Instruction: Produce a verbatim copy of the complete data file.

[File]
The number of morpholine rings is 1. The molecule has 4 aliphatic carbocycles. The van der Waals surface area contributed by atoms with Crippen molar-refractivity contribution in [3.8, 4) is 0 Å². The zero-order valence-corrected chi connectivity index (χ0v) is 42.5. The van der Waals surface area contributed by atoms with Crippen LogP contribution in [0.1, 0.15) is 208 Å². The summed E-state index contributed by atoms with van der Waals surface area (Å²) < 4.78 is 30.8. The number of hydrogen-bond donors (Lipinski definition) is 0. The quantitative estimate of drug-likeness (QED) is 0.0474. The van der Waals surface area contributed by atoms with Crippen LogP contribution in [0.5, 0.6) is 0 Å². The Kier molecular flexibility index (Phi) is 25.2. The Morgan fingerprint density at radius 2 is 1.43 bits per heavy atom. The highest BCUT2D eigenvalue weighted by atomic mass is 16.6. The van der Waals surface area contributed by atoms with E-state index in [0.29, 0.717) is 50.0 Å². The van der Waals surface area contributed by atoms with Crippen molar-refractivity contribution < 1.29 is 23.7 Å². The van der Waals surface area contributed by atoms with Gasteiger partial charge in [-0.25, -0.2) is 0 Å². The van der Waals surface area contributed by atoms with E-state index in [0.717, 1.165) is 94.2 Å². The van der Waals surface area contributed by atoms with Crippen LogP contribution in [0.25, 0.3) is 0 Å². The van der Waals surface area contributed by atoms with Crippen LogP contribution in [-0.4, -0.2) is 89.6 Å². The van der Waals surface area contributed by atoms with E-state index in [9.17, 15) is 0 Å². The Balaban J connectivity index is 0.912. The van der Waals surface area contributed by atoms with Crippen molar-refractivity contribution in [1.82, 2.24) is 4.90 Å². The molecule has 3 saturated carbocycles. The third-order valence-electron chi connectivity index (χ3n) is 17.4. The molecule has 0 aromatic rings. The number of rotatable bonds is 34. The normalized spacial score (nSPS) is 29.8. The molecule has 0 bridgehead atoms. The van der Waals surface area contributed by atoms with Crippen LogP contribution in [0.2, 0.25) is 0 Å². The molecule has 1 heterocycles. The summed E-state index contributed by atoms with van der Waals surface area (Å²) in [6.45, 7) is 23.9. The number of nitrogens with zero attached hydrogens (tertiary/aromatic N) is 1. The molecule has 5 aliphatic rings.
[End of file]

The number of morpholine rings is 1. The molecule has 4 aliphatic carbocycles. The van der Waals surface area contributed by atoms with Crippen molar-refractivity contribution in [3.8, 4) is 0 Å². The zero-order valence-corrected chi connectivity index (χ0v) is 42.5. The van der Waals surface area contributed by atoms with Crippen LogP contribution in [0.1, 0.15) is 208 Å². The summed E-state index contributed by atoms with van der Waals surface area (Å²) < 4.78 is 30.8. The number of hydrogen-bond donors (Lipinski definition) is 0. The quantitative estimate of drug-likeness (QED) is 0.0474. The van der Waals surface area contributed by atoms with Crippen LogP contribution in [0.5, 0.6) is 0 Å². The Kier molecular flexibility index (Phi) is 25.2. The Morgan fingerprint density at radius 2 is 1.43 bits per heavy atom. The highest BCUT2D eigenvalue weighted by atomic mass is 16.6. The van der Waals surface area contributed by atoms with E-state index in [0.29, 0.717) is 50.0 Å². The van der Waals surface area contributed by atoms with Crippen molar-refractivity contribution < 1.29 is 23.7 Å². The van der Waals surface area contributed by atoms with Gasteiger partial charge in [-0.25, -0.2) is 0 Å². The van der Waals surface area contributed by atoms with E-state index in [0.717, 1.165) is 94.2 Å². The van der Waals surface area contributed by atoms with Crippen LogP contribution in [0.25, 0.3) is 0 Å². The van der Waals surface area contributed by atoms with Crippen LogP contribution in [-0.4, -0.2) is 89.6 Å². The van der Waals surface area contributed by atoms with E-state index in [9.17, 15) is 0 Å². The Balaban J connectivity index is 0.912. The van der Waals surface area contributed by atoms with Crippen molar-refractivity contribution in [1.82, 2.24) is 4.90 Å². The molecule has 3 saturated carbocycles. The third-order valence-electron chi connectivity index (χ3n) is 17.4. The molecule has 0 aromatic rings. The number of rotatable bonds is 34. The normalized spacial score (nSPS) is 29.8. The molecule has 0 bridgehead atoms. The van der Waals surface area contributed by atoms with Crippen LogP contribution in [0.2, 0.25) is 0 Å². The molecule has 1 heterocycles. The summed E-state index contributed by atoms with van der Waals surface area (Å²) in [6.45, 7) is 23.9. The number of nitrogens with zero attached hydrogens (tertiary/aromatic N) is 1. The molecule has 5 aliphatic rings.